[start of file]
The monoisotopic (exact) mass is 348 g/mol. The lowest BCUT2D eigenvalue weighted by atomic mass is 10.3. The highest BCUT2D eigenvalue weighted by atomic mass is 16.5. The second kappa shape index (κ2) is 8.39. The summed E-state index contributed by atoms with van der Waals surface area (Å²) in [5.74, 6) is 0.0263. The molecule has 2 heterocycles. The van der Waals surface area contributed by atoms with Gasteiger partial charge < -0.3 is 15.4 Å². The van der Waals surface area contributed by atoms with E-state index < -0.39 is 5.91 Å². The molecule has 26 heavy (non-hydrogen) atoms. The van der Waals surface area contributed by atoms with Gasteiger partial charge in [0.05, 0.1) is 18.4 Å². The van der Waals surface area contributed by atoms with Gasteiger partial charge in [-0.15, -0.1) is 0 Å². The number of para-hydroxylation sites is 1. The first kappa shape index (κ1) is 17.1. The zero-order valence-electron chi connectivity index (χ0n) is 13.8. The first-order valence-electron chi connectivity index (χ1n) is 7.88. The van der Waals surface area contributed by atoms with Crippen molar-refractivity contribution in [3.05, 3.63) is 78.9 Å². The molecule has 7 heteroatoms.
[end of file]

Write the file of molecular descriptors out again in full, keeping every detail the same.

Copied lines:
The monoisotopic (exact) mass is 348 g/mol. The lowest BCUT2D eigenvalue weighted by atomic mass is 10.3. The highest BCUT2D eigenvalue weighted by atomic mass is 16.5. The second kappa shape index (κ2) is 8.39. The summed E-state index contributed by atoms with van der Waals surface area (Å²) in [5.74, 6) is 0.0263. The molecule has 2 heterocycles. The van der Waals surface area contributed by atoms with Gasteiger partial charge < -0.3 is 15.4 Å². The van der Waals surface area contributed by atoms with E-state index < -0.39 is 5.91 Å². The molecule has 26 heavy (non-hydrogen) atoms. The van der Waals surface area contributed by atoms with Gasteiger partial charge in [0.05, 0.1) is 18.4 Å². The van der Waals surface area contributed by atoms with Gasteiger partial charge in [-0.15, -0.1) is 0 Å². The number of para-hydroxylation sites is 1. The first kappa shape index (κ1) is 17.1. The zero-order valence-electron chi connectivity index (χ0n) is 13.8. The first-order valence-electron chi connectivity index (χ1n) is 7.88. The van der Waals surface area contributed by atoms with Crippen molar-refractivity contribution in [3.05, 3.63) is 78.9 Å². The molecule has 7 heteroatoms.